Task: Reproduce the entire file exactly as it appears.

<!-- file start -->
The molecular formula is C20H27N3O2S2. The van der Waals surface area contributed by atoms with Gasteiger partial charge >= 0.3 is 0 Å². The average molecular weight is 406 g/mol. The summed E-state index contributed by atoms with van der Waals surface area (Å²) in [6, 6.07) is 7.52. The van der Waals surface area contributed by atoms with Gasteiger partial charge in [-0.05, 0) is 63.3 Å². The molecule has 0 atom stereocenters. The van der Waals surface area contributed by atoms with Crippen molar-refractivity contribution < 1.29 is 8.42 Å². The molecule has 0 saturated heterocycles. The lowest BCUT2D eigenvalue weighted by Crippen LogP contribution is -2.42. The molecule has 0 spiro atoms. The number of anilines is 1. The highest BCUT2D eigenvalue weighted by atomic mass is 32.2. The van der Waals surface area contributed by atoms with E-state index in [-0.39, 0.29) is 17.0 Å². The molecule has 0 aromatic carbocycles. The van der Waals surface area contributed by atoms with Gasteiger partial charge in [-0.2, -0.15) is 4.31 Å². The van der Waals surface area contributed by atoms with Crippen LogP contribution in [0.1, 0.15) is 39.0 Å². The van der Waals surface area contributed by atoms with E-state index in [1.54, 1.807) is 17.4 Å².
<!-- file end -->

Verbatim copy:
The molecular formula is C20H27N3O2S2. The van der Waals surface area contributed by atoms with Gasteiger partial charge >= 0.3 is 0 Å². The average molecular weight is 406 g/mol. The summed E-state index contributed by atoms with van der Waals surface area (Å²) in [6, 6.07) is 7.52. The van der Waals surface area contributed by atoms with Gasteiger partial charge in [-0.05, 0) is 63.3 Å². The molecule has 0 atom stereocenters. The van der Waals surface area contributed by atoms with Crippen molar-refractivity contribution < 1.29 is 8.42 Å². The molecule has 0 saturated heterocycles. The lowest BCUT2D eigenvalue weighted by Crippen LogP contribution is -2.42. The molecule has 0 spiro atoms. The number of anilines is 1. The highest BCUT2D eigenvalue weighted by atomic mass is 32.2. The van der Waals surface area contributed by atoms with E-state index in [-0.39, 0.29) is 17.0 Å². The molecule has 0 aromatic carbocycles. The van der Waals surface area contributed by atoms with Gasteiger partial charge in [-0.2, -0.15) is 4.31 Å². The van der Waals surface area contributed by atoms with Crippen LogP contribution in [0.1, 0.15) is 39.0 Å². The van der Waals surface area contributed by atoms with E-state index in [1.54, 1.807) is 17.4 Å².